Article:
RENTON – If special teams are executed properly, their play should look like highlights from those Shark Week shows.
The job takes a special kind of predator, single-minded and highly motivated, one for whom self-preservation is not exactly atop the priority list.
A little crazy? “That’s part of the job title,” the Seahawks’ Michael Robinson said.
Gotta be a little different? “Oh yeah different up here,” said Byron Maxwell, pointing at his head.
Both Robinson and Maxwell have been big hitters for the Seahawks, but they share awe over Seahawks newcomer Heath Farwell, the drone missile the team picked up four weeks ago.
“Heath has been fantastic,” coach Pete Carroll said. “He has jumped to the top of the charts on his production. He’s a real pro. We had our eye on him for a couple weeks and didn’t have the opportunity to get him; we were lucky to get him when we did.”
Yes, they were, and Farwell had to live through a few weeks of unemployment to serve as an example of the whims and vagaries of life in the NFL.
He was a Pro Bowl special teams performer as recently as 2009, but was cut by Minnesota at the end of training camp and was without work until mid-October when Seattle called.
“It was wild,” he said. “I was just sitting at home playing with my son and trying to stay in shape when I got a phone call (from Seattle). I flew in here on a Tuesday night, took my physical on Wednesday, practiced that afternoon, and we flew to Cleveland on Friday.”
He said he wasn’t only busy trying to learn all the special teams assignments and the defensive schemes (as a backup linebacker), he also was trying to figure out who the guys were in the cubicles next to him.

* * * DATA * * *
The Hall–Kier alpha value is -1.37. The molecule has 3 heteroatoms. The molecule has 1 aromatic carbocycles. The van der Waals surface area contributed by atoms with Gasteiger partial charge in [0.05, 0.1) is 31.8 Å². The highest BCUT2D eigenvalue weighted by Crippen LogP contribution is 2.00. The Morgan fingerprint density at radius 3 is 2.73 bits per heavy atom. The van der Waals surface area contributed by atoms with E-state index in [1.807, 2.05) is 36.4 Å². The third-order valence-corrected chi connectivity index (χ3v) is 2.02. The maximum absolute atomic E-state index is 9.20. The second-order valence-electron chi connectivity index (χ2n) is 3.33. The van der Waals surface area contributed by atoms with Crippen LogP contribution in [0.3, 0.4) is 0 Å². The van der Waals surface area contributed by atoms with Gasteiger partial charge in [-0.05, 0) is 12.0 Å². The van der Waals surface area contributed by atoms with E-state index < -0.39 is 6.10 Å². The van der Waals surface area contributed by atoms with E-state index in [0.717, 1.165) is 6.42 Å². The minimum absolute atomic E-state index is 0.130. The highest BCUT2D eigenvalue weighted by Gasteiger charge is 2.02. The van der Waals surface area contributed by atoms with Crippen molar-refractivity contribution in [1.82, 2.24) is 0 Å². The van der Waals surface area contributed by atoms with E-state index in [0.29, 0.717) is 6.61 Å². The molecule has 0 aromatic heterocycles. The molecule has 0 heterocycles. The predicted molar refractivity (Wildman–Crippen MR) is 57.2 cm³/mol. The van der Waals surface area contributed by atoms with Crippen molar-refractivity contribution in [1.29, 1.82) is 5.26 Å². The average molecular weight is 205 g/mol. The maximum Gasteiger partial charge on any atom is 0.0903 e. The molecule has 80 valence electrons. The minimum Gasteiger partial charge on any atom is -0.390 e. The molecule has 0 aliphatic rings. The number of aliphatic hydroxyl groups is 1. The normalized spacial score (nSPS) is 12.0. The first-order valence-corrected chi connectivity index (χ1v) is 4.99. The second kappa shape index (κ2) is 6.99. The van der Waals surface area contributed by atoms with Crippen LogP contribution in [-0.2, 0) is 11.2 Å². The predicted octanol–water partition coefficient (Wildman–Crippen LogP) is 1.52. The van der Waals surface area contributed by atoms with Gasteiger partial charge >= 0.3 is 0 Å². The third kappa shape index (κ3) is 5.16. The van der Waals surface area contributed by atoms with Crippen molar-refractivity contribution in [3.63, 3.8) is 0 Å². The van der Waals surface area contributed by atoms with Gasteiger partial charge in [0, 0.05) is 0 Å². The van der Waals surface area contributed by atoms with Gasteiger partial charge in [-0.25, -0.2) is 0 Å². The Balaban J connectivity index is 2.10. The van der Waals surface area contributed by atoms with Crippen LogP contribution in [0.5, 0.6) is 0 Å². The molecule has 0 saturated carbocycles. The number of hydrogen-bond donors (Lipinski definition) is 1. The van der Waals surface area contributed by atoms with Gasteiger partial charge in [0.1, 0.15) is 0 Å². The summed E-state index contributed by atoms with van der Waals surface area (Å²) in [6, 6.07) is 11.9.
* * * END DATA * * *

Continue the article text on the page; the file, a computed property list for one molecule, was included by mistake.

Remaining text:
Farwell was signed by the Vikings as an undrafted free agent in 2005, and his aggressive play and dedicated community involvement in Minnesota made him a fan favorite.
He led the Vikings in special teams tackles four of his seasons – one time coming up with a stunning seven special teams stops in a single game against the New York Giants. And in 2009, he became the first Vikings player in 24 years to make it to the Pro Bowl as a special teams player.
But when a veteran signs a good contract these days, it sometimes serves to make him vulnerable at cut time. Such was the case for Farwell.
“That’s football,” he said of his unexpected unemployment. “There’s guys in this locker room who have been with three teams in a year. I was fortunate enough to have some stability for a good portion of my career. So this was a great opportunity and I was excited to be back on the field.”
He’s already second in special teams tackles after playing four games here.
“I love him he took some focus off me,” Robinson said. “He’s a consummate pro. I’ve learned some things from him, the way he uses his hands, he’s always in the right spot, he never quits. I’ve got a lot of respect for him.”
Robinson said he had heard of Farwell’s reputation from players around the league before he met him.
“I had heard guys talk about the kind of guy he is, so I knew what we were going to get when he came here,” Robinson said. “It’s definitely a tribute to his hard work.”
Farwell estimated he sees action in 20-30 plays a game, with most of the impact on coverage units, when he’s asked, basically, to seek and destroy.
“It’s full-speed, high intensity,” he said. “Running 40 yards and trying to make a hit. It’s an effort thing. You can’t really think about your body, you just try to fly around and make plays.”
The kickoff coverage team contributed significantly in the Seahawks’ upset victory over Baltimore on Sunday, twice forcing fumbles inside the Baltimore 20.
“If we can shorten the field for the offense, or extend the field for the opposing (offense), it can make a huge change in field position,” he said.
Special teams are not for the timid or meek. But for predatory land sharks like Heath Farwell, it’s a nice way to make a living.
Dave Boling: 253-597-8440 firstname.lastname@example.org